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Joanna Boyce Auction Price Results

Joanna Boyce (1831-1861)  Please Register/Login to access your Invaluable Alerts

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Lot 11: Sir John Everett Millais, Bt., PRA (1829-1896)

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Description: Alice Gray oil on canvas 12 x 8 in. (30.5 x 20.3 cm.) PROVENANCE Bought from the artist by Joanna Boyce, 23 February 1858, for 60 gns. By descent to Mrs Arthur Street, who still had it in 1923. LITERATURE M.H. Spielmann, Millais and his Works, Edinburgh and London, 1898, p. 169, no. 50. J.G. Millais, The Life and Letters of Sir John Everett Millais, London, 1899, vol. 2, p. 469. M. Bennett, 'A Check List of Pre-Raphaelite Pictures exhibited at Liverpool 1846-67, and some of their Northern Collectors', Burlington Magazine, vol. cv, no. 728, November 1963, p. 492. EXHIBITION Possibly Liverpool, Liverpool Academy, 1858, no. 600, as 'Portrait of a Young Lady'. London, Royal Academy, Works by the late Sir John Everett Millais, Bart, Winter 1898, no. 31, as 'Head of a Girl' (lent by H.T. Wells, widower of Joanna Boyce). London, South London Art Gallery, 1898, no. 63. Whitechapel, Whitechapel Art Gallery, British Art of Fifty Years Ago, 1905, no. 408. Manchester, Manchester City Art Gallery, Works of Ford Madox Brown and the Pre-Raphaelites, 1911, no. 238. London, Tate Gallery, Paintings and Drawings of 1860 Period, 1923, no. 88 (lent by Mrs Street). NOTES This important rediscovery is a likeness of Millais' sister-in-law Alice Gray and a pair to a similar study of her sister Sophie which, by curious coincidence, has also recently resurfaced. The two girls were the considerably younger sisters of Millais' wife Effie, who had formerly been married to John Ruskin; she had married Millais on 3 July 1855 after her previous marriage had been annulled amid much scandalous rumour. Sophie and Alice were both favorite models of Millais' in the late 1850s. Most notably they appear, their heads in similar poses to those adopted for the studies, in his masterpiece Autumn Leaves (Fig.1), which was exhibited at the Royal Academy in 1856, the year before the studies were painted. Sophie stands in the centre of the composition, dropping leaves into a basket which is held by Alice. According to Effie Millais' account of the painting of Autumn Leaves, all the girls who sat for the picture (and there were two besides the Gray sisters) were under the age of thirteen at the time. The picture was painted at Annat Lodge, Perthshire, which Millais and his wife had taken to be near her family home, Bowerswell, and to escape from London until the gossip surrounding their marriage had subsided. The study of Alice Gray was bought in 1858 by Joanna Boyce, the sister of the landscape painter George Price Boyce; she had recently married another painter, Henry Tanworth Wells, and she herself was a talented if short lived artist. Boyce acquired the companion study of Sophie Gray at the same time, brother and sister paying 60 guineas each for their purchases. Boyce was a passionate collector, buying both modern works, many of them by his Pre-Raphaelite friends, and Old Master paintings. After his death in 1897, his collection took three days to disperse at Christie's. The two studies of the Gray sisters were typical acquisitions for Boyce, who was particularly attracted to pictures of half-length female figures. He acquired many other examples by Rossetti and Burne-Jones, and both he and Joanna produced some themselves. He clearly equated these comtemporary works with Venetian sixteenth-century pictures of this type, some of which he also owned. Indeed, his most important Rossetti half-length, the Bocca Baciata of 1859 (Museum of Fine Arts, Boston), was actually described by Rossetti as having 'a rather Venetian aspect', and the same might have been said of at least one of Boyce's Burne-Joneses, a watercolour of 1861 entitled Viridis of Milan . Boyce's fondness for pictures in this idiom, whether authentic Venetian works or their modern equivalents by his artist friends, had a distinct bearing on the emergence of a 'Venetian' style among the Pre-Raphaelites and their associates in the late 1850s; and this phenomenon in turn, with its emphasis on decorative qualities at the expense of narrative, was an important dimension to the Aestheticism which reached its full develpoment in the 1860s. The argument comes full circle when we remember that Autumn Leaves, to which the studies of Alice and Sophie Gray are so closely related, is itself a work of crucial significance in the context of Aestheticism, having been conceived, according to Effie Millais, as 'a picture full of beauty without subject' Boyce seems to have been keen to send both studies to the Royal Academy of 1858, but Millais felt that they were too slight without the backing of a more substantial picture, which was not ready in time. The result was that he was not represented at the RA in 1858, although one of the studies seems to have been shown at the Liverpool Academy that year. Both pictures were certainly in the Millais memorial exhibition at the Royal Academy in 1898, as well as in a show at Whitechapel in 1905. The head of Alice descended to Joanna Boyce's daughter, Mrs Arthur Street, while that of Sophie appeared at G.P. Boyce's sale in 1897 and was bought in by his daughter Mrs Ernest Charrington, later Mrs Wilfrid Hadley. The cousins each lent them to an exhibition at the Tate Gallery in 1923, which was the last occasion on which either picture was recorded. We are grateful to Dr Malcolm Warner for his help in preparing this entry. As he points out, the two studies have been confused in the catalogues of the exhibitions in which they appeared between 1898 and 1923, but we trust that the details given here are correct.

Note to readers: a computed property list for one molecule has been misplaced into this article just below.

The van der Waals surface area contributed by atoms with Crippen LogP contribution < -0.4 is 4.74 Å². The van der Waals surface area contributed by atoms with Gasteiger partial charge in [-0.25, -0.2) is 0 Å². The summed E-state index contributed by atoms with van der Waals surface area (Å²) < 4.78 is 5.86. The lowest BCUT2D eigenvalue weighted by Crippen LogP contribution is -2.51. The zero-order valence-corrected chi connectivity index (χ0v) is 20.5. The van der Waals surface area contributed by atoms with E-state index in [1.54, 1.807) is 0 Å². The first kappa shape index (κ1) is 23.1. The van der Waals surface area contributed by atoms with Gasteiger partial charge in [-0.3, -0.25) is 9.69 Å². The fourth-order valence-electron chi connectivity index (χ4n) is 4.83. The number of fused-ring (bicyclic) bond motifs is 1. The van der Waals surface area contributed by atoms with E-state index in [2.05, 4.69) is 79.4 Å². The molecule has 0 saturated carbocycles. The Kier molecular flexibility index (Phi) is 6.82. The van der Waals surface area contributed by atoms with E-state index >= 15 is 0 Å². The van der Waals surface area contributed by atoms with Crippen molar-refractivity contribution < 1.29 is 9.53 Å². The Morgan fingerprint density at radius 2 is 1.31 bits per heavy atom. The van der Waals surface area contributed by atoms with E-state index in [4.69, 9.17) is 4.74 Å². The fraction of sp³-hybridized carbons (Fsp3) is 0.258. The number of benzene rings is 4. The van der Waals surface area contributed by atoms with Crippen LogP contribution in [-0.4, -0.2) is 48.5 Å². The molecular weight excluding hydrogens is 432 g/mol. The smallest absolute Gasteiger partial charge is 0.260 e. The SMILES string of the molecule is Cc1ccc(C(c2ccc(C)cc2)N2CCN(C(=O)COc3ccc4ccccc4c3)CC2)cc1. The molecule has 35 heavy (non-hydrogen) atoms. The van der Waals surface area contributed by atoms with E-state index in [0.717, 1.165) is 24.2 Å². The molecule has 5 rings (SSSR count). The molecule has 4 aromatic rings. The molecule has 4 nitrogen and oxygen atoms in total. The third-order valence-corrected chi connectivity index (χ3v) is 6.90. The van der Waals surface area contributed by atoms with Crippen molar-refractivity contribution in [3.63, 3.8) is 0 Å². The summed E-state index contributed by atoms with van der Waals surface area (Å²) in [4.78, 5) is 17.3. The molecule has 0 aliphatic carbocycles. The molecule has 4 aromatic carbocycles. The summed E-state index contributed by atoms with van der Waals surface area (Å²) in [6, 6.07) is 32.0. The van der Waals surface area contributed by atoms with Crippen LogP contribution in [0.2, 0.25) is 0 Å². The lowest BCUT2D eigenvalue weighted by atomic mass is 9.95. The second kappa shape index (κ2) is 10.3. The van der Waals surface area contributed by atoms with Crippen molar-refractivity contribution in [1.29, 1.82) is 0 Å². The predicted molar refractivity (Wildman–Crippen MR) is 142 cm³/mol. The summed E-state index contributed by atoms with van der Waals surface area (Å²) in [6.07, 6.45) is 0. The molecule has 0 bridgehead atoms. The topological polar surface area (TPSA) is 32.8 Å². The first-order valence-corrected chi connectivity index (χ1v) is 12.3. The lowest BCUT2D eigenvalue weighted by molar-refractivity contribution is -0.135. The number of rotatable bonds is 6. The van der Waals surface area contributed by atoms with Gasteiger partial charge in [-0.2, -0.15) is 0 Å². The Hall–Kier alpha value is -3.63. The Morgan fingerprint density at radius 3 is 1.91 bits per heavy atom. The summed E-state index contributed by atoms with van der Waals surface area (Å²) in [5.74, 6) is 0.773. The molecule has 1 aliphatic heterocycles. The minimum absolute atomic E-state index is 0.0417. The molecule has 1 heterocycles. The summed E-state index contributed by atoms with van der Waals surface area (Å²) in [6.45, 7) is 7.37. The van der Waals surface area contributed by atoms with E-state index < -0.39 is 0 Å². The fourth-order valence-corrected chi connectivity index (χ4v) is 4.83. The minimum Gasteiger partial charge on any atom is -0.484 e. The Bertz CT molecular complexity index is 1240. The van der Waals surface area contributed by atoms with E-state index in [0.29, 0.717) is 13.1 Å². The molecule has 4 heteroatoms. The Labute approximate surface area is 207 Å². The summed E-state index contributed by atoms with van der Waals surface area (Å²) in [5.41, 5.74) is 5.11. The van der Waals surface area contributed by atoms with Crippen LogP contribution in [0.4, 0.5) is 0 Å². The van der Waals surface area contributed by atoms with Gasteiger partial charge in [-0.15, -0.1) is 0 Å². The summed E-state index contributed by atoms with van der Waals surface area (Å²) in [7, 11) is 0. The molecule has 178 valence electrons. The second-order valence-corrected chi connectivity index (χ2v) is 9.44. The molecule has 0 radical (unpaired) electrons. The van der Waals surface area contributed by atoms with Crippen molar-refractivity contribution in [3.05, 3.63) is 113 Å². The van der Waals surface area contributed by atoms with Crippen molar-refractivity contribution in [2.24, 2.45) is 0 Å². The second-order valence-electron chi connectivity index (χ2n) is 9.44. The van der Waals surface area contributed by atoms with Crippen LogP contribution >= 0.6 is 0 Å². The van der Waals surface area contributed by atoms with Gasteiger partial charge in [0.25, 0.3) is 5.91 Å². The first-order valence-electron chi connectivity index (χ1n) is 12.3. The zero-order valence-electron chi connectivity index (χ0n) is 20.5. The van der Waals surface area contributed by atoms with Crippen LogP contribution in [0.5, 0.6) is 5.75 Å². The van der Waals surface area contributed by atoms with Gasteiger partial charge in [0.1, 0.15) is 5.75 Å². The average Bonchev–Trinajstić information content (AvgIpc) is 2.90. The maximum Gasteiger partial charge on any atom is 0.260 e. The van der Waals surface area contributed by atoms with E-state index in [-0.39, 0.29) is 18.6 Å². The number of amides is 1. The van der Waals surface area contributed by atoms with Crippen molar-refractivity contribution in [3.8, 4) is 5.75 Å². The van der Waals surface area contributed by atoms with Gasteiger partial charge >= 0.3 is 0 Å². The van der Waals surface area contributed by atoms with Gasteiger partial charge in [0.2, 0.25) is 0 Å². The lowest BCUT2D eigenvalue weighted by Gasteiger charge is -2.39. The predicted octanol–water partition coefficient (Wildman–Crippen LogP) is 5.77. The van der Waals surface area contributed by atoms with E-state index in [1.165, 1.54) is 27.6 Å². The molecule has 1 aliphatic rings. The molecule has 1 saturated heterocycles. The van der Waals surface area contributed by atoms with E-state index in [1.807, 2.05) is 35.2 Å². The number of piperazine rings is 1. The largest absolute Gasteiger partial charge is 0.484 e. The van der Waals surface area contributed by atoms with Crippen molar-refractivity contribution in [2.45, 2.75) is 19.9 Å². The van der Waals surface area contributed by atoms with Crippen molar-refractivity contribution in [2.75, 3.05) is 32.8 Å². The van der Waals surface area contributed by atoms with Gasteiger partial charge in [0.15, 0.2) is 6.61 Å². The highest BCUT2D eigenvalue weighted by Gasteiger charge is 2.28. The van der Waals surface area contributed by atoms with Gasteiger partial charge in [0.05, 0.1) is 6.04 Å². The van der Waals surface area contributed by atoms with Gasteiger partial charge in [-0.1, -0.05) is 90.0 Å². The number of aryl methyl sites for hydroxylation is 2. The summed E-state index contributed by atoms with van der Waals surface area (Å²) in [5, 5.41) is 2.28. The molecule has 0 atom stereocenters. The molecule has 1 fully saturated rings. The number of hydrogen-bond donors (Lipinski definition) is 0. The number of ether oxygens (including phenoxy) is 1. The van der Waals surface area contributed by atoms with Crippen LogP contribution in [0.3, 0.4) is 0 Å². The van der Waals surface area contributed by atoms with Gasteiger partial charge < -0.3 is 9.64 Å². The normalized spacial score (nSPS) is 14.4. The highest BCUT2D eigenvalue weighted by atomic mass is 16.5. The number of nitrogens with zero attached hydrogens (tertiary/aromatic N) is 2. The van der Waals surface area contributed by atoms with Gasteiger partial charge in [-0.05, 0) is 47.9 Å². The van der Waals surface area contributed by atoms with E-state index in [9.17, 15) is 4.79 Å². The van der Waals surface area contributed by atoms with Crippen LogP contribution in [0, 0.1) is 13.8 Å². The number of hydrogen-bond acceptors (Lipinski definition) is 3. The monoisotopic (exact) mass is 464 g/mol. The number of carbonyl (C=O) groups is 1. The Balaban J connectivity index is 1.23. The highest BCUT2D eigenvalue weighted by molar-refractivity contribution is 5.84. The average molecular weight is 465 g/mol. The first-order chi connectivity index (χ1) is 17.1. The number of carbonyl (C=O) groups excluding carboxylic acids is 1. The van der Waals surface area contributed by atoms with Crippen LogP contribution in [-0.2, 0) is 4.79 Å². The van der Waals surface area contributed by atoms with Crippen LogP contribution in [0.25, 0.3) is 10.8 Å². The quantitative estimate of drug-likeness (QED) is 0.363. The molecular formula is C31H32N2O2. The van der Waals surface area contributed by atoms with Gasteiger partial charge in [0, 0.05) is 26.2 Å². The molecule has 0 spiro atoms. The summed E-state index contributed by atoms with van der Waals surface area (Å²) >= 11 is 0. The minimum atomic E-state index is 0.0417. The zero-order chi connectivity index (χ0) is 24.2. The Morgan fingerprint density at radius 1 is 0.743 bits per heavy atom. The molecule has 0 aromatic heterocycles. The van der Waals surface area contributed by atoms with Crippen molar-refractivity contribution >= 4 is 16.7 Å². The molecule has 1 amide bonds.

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Joanna Mary (Boyce) Wells 1831-1861 , the departure - an episode of the child's crusade, 12th century oil on canvas

Lot 68: Joanna Mary (Boyce) Wells 1831-1861 , the departure - an episode of the child's crusade, 12th century oil on canvas

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Description: signed and dated l.l.: Joanna M. Wells / 57 - 61 oil on canvas